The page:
Peter Henein was quoted in an article titled “Challenge on Offensive Trademarks Could Bring Clarity” published by the Law Times.
Writes Michael McKiernan: “Canadian intellectual property lawyers say brand owners would benefit from the clarity a Constitutional challenge would bring to the country’s ban on offensive trademarks. This summer, the U.S. Supreme Court struck down part of the portion of its law prohibiting disparaging trademarks, ruling that the ban infringed on First Amendment free speech rights. The unanimous judgment of the U.S. top court’s eight-judge panel went in favour of the Asian-American band the Slants, a band whose frontman Simon Tam claimed was named in an attempt to reclaim a once derogatory term.”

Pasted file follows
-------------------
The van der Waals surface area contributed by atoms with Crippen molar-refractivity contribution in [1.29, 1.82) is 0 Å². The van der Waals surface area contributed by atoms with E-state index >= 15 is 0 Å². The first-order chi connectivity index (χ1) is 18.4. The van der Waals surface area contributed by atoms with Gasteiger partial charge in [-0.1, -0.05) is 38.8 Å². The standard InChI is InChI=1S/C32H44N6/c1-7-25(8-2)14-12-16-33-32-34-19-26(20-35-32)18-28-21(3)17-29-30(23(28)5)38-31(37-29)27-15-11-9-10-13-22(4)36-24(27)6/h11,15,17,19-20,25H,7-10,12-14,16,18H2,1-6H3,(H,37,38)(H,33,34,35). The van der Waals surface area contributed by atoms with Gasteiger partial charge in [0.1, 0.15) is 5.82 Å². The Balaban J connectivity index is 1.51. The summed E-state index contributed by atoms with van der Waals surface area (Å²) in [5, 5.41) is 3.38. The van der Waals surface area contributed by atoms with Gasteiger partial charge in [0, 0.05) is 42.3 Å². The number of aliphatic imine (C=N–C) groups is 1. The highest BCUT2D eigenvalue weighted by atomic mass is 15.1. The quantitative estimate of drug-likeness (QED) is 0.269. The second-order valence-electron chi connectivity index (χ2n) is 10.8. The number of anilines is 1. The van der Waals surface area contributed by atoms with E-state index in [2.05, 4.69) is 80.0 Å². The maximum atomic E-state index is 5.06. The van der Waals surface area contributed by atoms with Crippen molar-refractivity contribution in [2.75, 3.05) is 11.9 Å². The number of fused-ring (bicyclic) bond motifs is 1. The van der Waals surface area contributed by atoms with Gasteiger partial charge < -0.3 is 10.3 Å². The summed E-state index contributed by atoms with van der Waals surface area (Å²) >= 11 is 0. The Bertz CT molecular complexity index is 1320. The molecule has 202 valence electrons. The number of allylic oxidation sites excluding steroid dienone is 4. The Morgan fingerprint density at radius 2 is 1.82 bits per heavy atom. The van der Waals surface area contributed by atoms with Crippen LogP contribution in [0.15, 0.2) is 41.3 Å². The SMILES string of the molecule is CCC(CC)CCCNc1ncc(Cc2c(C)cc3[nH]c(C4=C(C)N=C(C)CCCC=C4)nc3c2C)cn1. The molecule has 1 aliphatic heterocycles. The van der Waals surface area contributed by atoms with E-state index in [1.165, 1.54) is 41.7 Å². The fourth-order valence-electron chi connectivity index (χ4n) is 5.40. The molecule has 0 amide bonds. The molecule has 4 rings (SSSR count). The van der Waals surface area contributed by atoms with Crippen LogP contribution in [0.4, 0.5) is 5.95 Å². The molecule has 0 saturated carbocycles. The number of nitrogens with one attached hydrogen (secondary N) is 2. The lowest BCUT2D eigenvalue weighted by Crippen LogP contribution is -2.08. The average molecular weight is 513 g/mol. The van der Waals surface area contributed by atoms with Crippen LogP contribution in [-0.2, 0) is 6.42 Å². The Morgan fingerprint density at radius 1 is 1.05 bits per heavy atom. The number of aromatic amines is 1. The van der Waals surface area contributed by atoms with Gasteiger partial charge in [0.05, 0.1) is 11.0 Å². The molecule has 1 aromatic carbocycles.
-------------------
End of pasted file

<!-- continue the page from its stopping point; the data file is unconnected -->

In the article, Peter notes “that U.S. Supreme Court decisions, while obviously not binding on Canadian courts, can still prove influential on this side of the border. Trademark law and intellectual property more broadly is an area where many of the concepts are similar in both countries.” He goes on to say: “The proposition that trademark law is not the proper venue for moral determinations makes a lot of sense to me, and I think the language and reasoning of the court followed in the Slants case would certainly be of assistance if and when our courts have to deal with the same question.”